Data philanthropy was what UN Global Pulse came up with as a foundation for private entities donating data for public services. But now Uber has come up with another story.
The site, which Uber will invite planning agencies and researchers to visit in the coming weeks, will allow outsiders to study traffic patterns and speeds across cities using data collected by tens of thousands of Uber vehicles. Users can use Movement to compare average trip times across certain points in cities and see what effect something like a baseball game might have on traffic patterns. Eventually, the company plans to make Movement available to the general public.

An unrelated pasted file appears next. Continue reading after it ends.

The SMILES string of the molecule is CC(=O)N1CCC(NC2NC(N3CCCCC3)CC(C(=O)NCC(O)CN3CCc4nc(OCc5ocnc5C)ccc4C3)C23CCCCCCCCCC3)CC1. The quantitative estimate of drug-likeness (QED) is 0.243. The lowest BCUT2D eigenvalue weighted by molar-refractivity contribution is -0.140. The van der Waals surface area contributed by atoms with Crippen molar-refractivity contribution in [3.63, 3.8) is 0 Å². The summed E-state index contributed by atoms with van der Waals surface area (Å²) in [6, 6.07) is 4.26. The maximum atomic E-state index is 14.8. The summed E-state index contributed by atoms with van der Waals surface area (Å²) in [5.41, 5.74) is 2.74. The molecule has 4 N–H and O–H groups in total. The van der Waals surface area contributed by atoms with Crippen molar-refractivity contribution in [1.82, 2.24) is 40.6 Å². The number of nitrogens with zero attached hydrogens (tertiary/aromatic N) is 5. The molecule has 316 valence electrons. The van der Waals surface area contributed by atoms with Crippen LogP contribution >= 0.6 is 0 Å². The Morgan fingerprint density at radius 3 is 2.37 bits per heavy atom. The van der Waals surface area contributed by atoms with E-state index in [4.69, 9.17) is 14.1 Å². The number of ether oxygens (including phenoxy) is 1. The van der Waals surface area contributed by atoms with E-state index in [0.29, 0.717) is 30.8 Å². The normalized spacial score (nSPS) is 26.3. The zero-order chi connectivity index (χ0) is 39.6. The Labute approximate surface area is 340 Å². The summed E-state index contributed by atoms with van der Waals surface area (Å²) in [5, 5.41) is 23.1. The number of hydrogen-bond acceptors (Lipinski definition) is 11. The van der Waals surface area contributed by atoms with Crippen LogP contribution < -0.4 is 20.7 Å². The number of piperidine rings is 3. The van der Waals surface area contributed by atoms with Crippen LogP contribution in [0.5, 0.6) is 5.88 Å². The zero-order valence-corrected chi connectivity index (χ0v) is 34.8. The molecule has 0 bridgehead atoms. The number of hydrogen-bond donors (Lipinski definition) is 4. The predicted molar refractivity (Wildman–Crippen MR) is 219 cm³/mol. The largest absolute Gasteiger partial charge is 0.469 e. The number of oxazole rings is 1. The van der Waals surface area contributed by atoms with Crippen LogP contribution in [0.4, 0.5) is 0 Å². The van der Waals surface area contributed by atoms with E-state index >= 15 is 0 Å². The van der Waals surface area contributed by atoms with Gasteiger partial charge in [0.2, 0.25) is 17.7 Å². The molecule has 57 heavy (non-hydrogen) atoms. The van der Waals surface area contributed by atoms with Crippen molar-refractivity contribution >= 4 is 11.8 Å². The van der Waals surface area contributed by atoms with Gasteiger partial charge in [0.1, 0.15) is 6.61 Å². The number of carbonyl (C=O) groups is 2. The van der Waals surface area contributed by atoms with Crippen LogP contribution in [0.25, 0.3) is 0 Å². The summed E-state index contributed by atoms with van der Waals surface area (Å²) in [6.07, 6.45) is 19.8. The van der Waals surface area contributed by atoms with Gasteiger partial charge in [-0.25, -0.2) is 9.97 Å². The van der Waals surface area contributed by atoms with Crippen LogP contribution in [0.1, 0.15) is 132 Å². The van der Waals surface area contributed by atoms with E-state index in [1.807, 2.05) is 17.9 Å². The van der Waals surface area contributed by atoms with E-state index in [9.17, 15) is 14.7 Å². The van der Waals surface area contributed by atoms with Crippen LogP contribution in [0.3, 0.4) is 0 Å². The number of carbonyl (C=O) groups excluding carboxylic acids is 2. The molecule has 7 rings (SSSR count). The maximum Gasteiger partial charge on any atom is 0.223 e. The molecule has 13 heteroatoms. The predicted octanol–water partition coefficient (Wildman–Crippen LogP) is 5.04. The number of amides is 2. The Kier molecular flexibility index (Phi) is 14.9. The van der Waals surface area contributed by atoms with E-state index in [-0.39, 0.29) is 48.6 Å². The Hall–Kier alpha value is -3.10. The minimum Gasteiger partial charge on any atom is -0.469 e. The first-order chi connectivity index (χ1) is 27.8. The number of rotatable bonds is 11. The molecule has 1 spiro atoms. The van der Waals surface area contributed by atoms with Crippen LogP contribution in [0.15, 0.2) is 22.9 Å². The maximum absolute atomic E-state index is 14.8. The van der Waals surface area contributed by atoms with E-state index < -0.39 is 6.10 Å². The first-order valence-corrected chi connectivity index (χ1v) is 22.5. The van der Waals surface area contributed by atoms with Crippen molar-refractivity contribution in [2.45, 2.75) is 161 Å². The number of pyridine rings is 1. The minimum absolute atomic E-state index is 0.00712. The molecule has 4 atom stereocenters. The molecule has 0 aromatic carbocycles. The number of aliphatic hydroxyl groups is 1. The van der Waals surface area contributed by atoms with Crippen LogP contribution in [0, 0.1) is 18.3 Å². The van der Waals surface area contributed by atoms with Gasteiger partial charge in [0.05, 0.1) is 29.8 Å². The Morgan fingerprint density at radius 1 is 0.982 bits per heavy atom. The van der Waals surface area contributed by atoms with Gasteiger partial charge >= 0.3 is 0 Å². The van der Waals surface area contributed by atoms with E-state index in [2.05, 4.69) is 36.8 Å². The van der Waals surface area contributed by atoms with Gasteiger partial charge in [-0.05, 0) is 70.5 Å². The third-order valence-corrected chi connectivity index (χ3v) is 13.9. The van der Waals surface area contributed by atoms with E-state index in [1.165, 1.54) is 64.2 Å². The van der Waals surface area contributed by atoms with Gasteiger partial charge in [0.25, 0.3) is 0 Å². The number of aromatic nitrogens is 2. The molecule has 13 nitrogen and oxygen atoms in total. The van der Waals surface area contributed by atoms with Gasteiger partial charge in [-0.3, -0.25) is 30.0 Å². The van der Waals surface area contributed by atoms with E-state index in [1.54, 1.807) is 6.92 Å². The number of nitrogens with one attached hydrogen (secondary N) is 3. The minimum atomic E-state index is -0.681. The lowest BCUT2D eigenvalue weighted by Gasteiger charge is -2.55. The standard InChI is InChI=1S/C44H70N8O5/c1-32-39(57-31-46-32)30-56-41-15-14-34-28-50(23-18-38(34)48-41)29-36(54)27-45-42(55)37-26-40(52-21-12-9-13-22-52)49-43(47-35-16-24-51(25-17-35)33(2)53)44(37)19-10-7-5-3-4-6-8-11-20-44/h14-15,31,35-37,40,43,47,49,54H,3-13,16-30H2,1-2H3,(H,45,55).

If urban planners embrace the data, that could work toward a future Uber has long dreamed of, one in which the company’s transportation options are woven into municipal planning.
“Our relationships with cities have typically been uneven, but there are a lot of places around the world where Uber and the cities we operate in have the same goals,” Andrew Salzberg, head of transportation policy at Uber, said in an interview. “We operate better in a world that has policy grounded on data.”
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